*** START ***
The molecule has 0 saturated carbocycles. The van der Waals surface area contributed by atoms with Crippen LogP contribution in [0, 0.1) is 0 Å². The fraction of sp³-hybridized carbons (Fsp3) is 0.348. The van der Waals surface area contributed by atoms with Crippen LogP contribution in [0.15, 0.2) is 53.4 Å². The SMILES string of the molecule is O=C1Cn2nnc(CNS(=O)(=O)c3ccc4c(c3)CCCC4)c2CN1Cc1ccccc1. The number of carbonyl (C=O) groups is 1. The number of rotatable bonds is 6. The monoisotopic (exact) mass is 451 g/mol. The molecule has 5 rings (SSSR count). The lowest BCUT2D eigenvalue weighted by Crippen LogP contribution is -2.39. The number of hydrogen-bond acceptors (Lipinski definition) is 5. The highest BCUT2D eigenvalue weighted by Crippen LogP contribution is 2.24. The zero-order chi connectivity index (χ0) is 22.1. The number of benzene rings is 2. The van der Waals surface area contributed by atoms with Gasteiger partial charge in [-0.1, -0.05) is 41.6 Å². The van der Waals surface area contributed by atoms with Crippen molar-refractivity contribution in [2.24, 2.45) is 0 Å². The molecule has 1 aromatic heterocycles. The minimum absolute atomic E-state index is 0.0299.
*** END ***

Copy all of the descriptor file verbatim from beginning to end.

The molecule has 0 saturated carbocycles. The van der Waals surface area contributed by atoms with Crippen LogP contribution in [0, 0.1) is 0 Å². The fraction of sp³-hybridized carbons (Fsp3) is 0.348. The van der Waals surface area contributed by atoms with Crippen LogP contribution in [0.15, 0.2) is 53.4 Å². The SMILES string of the molecule is O=C1Cn2nnc(CNS(=O)(=O)c3ccc4c(c3)CCCC4)c2CN1Cc1ccccc1. The number of carbonyl (C=O) groups is 1. The number of rotatable bonds is 6. The monoisotopic (exact) mass is 451 g/mol. The molecule has 5 rings (SSSR count). The lowest BCUT2D eigenvalue weighted by Crippen LogP contribution is -2.39. The number of hydrogen-bond acceptors (Lipinski definition) is 5. The highest BCUT2D eigenvalue weighted by Crippen LogP contribution is 2.24. The zero-order chi connectivity index (χ0) is 22.1. The number of benzene rings is 2. The van der Waals surface area contributed by atoms with Gasteiger partial charge in [-0.1, -0.05) is 41.6 Å². The van der Waals surface area contributed by atoms with Crippen molar-refractivity contribution in [2.24, 2.45) is 0 Å². The molecule has 1 aromatic heterocycles. The minimum absolute atomic E-state index is 0.0299.